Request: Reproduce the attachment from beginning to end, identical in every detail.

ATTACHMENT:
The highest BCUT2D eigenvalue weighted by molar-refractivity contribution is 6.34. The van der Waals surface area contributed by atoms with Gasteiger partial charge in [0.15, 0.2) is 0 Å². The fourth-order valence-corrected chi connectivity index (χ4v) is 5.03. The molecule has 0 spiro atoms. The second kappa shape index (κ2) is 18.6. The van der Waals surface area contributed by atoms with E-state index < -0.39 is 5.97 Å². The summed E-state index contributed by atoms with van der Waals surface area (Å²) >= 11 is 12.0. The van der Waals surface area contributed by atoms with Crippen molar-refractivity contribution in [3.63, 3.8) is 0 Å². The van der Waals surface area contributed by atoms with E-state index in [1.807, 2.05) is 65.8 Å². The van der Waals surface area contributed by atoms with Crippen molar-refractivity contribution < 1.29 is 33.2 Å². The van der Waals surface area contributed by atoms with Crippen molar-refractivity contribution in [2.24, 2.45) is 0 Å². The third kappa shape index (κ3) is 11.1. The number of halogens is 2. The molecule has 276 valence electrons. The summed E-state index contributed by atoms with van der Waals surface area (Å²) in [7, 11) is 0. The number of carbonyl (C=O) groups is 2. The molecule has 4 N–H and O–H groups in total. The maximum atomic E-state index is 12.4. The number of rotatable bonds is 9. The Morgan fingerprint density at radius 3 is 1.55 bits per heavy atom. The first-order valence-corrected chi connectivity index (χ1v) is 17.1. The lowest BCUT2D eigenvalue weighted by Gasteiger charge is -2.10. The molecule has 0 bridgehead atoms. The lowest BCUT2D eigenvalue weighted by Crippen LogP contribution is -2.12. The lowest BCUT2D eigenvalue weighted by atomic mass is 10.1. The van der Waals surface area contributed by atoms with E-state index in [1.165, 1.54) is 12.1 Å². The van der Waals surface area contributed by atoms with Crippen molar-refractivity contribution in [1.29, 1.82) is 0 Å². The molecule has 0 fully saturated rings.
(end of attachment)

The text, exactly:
The highest BCUT2D eigenvalue weighted by molar-refractivity contribution is 6.34. The van der Waals surface area contributed by atoms with Gasteiger partial charge in [0.15, 0.2) is 0 Å². The fourth-order valence-corrected chi connectivity index (χ4v) is 5.03. The molecule has 0 spiro atoms. The second kappa shape index (κ2) is 18.6. The van der Waals surface area contributed by atoms with E-state index < -0.39 is 5.97 Å². The summed E-state index contributed by atoms with van der Waals surface area (Å²) >= 11 is 12.0. The van der Waals surface area contributed by atoms with Crippen molar-refractivity contribution in [3.63, 3.8) is 0 Å². The van der Waals surface area contributed by atoms with E-state index in [1.807, 2.05) is 65.8 Å². The van der Waals surface area contributed by atoms with Crippen molar-refractivity contribution < 1.29 is 33.2 Å². The van der Waals surface area contributed by atoms with Crippen molar-refractivity contribution in [2.24, 2.45) is 0 Å². The third kappa shape index (κ3) is 11.1. The number of halogens is 2. The molecule has 276 valence electrons. The summed E-state index contributed by atoms with van der Waals surface area (Å²) in [7, 11) is 0. The number of carbonyl (C=O) groups is 2. The molecule has 4 N–H and O–H groups in total. The maximum atomic E-state index is 12.4. The number of rotatable bonds is 9. The Morgan fingerprint density at radius 3 is 1.55 bits per heavy atom. The first-order valence-corrected chi connectivity index (χ1v) is 17.1. The lowest BCUT2D eigenvalue weighted by Gasteiger charge is -2.10. The molecule has 0 bridgehead atoms. The lowest BCUT2D eigenvalue weighted by Crippen LogP contribution is -2.12. The lowest BCUT2D eigenvalue weighted by atomic mass is 10.1. The van der Waals surface area contributed by atoms with E-state index in [1.165, 1.54) is 12.1 Å². The van der Waals surface area contributed by atoms with Crippen molar-refractivity contribution in [1.29, 1.82) is 0 Å². The molecule has 0 fully saturated rings.